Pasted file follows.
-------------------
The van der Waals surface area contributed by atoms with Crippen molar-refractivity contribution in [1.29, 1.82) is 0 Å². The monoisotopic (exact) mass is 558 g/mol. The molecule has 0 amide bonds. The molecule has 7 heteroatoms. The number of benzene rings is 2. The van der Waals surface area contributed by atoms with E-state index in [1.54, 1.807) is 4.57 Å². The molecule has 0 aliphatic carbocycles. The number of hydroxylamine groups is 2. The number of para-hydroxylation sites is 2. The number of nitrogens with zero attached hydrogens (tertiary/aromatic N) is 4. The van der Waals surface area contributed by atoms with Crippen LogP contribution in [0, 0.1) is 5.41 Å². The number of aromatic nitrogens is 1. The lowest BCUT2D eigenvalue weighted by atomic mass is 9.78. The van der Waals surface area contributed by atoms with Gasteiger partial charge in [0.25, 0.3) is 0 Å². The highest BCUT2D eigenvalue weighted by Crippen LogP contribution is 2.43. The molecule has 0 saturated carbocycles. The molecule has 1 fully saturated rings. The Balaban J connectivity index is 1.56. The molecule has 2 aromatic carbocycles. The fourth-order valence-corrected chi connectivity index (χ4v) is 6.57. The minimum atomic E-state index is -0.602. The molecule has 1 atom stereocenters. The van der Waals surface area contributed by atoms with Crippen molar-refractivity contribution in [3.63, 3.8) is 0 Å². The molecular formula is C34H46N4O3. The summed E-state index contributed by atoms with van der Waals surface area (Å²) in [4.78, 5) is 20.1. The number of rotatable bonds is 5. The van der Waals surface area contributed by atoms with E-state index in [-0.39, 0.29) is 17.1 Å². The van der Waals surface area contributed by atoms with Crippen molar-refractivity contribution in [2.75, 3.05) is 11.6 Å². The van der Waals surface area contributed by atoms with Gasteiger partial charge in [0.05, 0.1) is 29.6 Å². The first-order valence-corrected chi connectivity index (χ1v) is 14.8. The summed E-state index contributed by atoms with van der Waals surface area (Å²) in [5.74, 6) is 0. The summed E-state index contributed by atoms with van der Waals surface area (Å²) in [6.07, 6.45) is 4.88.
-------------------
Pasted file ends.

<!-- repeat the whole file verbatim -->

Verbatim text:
The van der Waals surface area contributed by atoms with Crippen molar-refractivity contribution in [1.29, 1.82) is 0 Å². The monoisotopic (exact) mass is 558 g/mol. The molecule has 0 amide bonds. The molecule has 7 heteroatoms. The number of benzene rings is 2. The van der Waals surface area contributed by atoms with E-state index in [1.54, 1.807) is 4.57 Å². The molecule has 0 aliphatic carbocycles. The number of hydroxylamine groups is 2. The number of para-hydroxylation sites is 2. The number of nitrogens with zero attached hydrogens (tertiary/aromatic N) is 4. The van der Waals surface area contributed by atoms with Crippen LogP contribution in [0, 0.1) is 5.41 Å². The number of aromatic nitrogens is 1. The lowest BCUT2D eigenvalue weighted by atomic mass is 9.78. The van der Waals surface area contributed by atoms with Gasteiger partial charge in [0.25, 0.3) is 0 Å². The highest BCUT2D eigenvalue weighted by Crippen LogP contribution is 2.43. The molecule has 0 saturated carbocycles. The molecule has 1 fully saturated rings. The Balaban J connectivity index is 1.56. The molecule has 2 aromatic carbocycles. The fourth-order valence-corrected chi connectivity index (χ4v) is 6.57. The minimum atomic E-state index is -0.602. The molecule has 1 atom stereocenters. The van der Waals surface area contributed by atoms with Crippen molar-refractivity contribution in [3.63, 3.8) is 0 Å². The molecular formula is C34H46N4O3. The summed E-state index contributed by atoms with van der Waals surface area (Å²) in [4.78, 5) is 20.1. The number of rotatable bonds is 5. The van der Waals surface area contributed by atoms with E-state index in [-0.39, 0.29) is 17.1 Å². The van der Waals surface area contributed by atoms with Crippen molar-refractivity contribution in [2.75, 3.05) is 11.6 Å². The van der Waals surface area contributed by atoms with Gasteiger partial charge in [0.05, 0.1) is 29.6 Å². The first-order valence-corrected chi connectivity index (χ1v) is 14.8. The summed E-state index contributed by atoms with van der Waals surface area (Å²) in [5.74, 6) is 0. The summed E-state index contributed by atoms with van der Waals surface area (Å²) in [6.07, 6.45) is 4.88.